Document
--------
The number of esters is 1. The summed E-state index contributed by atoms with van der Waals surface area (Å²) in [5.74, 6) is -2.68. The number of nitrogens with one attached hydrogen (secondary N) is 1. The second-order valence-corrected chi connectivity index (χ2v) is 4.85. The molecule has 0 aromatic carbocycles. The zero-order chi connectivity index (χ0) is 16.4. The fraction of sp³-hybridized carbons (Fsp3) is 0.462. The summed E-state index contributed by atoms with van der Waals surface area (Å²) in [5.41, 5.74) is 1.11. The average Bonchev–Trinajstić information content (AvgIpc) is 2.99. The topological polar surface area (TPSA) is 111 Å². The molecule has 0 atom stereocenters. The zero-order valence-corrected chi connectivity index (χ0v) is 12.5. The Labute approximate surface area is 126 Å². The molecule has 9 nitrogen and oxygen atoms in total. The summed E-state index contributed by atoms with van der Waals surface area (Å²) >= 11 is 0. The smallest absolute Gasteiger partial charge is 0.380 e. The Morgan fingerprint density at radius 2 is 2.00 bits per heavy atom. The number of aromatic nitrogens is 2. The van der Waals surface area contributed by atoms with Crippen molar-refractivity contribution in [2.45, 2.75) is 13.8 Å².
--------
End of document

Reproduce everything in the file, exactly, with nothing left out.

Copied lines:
The number of esters is 1. The summed E-state index contributed by atoms with van der Waals surface area (Å²) in [5.74, 6) is -2.68. The number of nitrogens with one attached hydrogen (secondary N) is 1. The second-order valence-corrected chi connectivity index (χ2v) is 4.85. The molecule has 0 aromatic carbocycles. The zero-order chi connectivity index (χ0) is 16.4. The fraction of sp³-hybridized carbons (Fsp3) is 0.462. The summed E-state index contributed by atoms with van der Waals surface area (Å²) in [5.41, 5.74) is 1.11. The average Bonchev–Trinajstić information content (AvgIpc) is 2.99. The topological polar surface area (TPSA) is 111 Å². The molecule has 0 atom stereocenters. The zero-order valence-corrected chi connectivity index (χ0v) is 12.5. The Labute approximate surface area is 126 Å². The molecule has 9 nitrogen and oxygen atoms in total. The summed E-state index contributed by atoms with van der Waals surface area (Å²) >= 11 is 0. The smallest absolute Gasteiger partial charge is 0.380 e. The Morgan fingerprint density at radius 2 is 2.00 bits per heavy atom. The number of aromatic nitrogens is 2. The van der Waals surface area contributed by atoms with Crippen molar-refractivity contribution in [2.45, 2.75) is 13.8 Å².